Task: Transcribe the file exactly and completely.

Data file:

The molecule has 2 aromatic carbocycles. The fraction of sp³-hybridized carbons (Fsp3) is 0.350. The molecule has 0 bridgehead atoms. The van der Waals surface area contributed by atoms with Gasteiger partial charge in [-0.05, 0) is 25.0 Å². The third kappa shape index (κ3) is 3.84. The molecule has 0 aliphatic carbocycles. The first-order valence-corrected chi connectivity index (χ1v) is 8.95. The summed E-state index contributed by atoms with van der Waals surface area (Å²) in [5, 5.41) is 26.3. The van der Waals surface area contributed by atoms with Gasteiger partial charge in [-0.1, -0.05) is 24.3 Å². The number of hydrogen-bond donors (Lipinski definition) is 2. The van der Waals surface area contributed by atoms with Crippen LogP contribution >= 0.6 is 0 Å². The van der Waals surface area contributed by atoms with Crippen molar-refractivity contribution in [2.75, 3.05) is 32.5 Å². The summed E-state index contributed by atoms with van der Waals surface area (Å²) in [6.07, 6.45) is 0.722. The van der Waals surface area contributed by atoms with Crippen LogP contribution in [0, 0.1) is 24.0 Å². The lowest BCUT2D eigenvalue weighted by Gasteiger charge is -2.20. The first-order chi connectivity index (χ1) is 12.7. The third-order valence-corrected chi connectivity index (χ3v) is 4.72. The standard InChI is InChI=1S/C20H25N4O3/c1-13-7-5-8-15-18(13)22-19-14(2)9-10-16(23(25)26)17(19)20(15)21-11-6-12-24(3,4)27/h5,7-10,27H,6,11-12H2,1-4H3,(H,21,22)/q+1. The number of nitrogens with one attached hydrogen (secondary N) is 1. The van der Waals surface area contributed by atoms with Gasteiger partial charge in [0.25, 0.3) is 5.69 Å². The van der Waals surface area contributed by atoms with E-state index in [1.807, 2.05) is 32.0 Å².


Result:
The molecule has 2 aromatic carbocycles. The fraction of sp³-hybridized carbons (Fsp3) is 0.350. The molecule has 0 bridgehead atoms. The van der Waals surface area contributed by atoms with Gasteiger partial charge in [-0.05, 0) is 25.0 Å². The third kappa shape index (κ3) is 3.84. The molecule has 0 aliphatic carbocycles. The first-order valence-corrected chi connectivity index (χ1v) is 8.95. The summed E-state index contributed by atoms with van der Waals surface area (Å²) in [5, 5.41) is 26.3. The van der Waals surface area contributed by atoms with Gasteiger partial charge in [-0.1, -0.05) is 24.3 Å². The number of hydrogen-bond donors (Lipinski definition) is 2. The van der Waals surface area contributed by atoms with Crippen LogP contribution >= 0.6 is 0 Å². The van der Waals surface area contributed by atoms with Crippen molar-refractivity contribution in [2.75, 3.05) is 32.5 Å². The summed E-state index contributed by atoms with van der Waals surface area (Å²) in [6.07, 6.45) is 0.722. The van der Waals surface area contributed by atoms with Crippen LogP contribution in [0, 0.1) is 24.0 Å². The lowest BCUT2D eigenvalue weighted by Gasteiger charge is -2.20. The first-order chi connectivity index (χ1) is 12.7. The third-order valence-corrected chi connectivity index (χ3v) is 4.72. The standard InChI is InChI=1S/C20H25N4O3/c1-13-7-5-8-15-18(13)22-19-14(2)9-10-16(23(25)26)17(19)20(15)21-11-6-12-24(3,4)27/h5,7-10,27H,6,11-12H2,1-4H3,(H,21,22)/q+1. The number of nitrogens with one attached hydrogen (secondary N) is 1. The van der Waals surface area contributed by atoms with Gasteiger partial charge in [0.25, 0.3) is 5.69 Å². The van der Waals surface area contributed by atoms with E-state index in [1.807, 2.05) is 32.0 Å².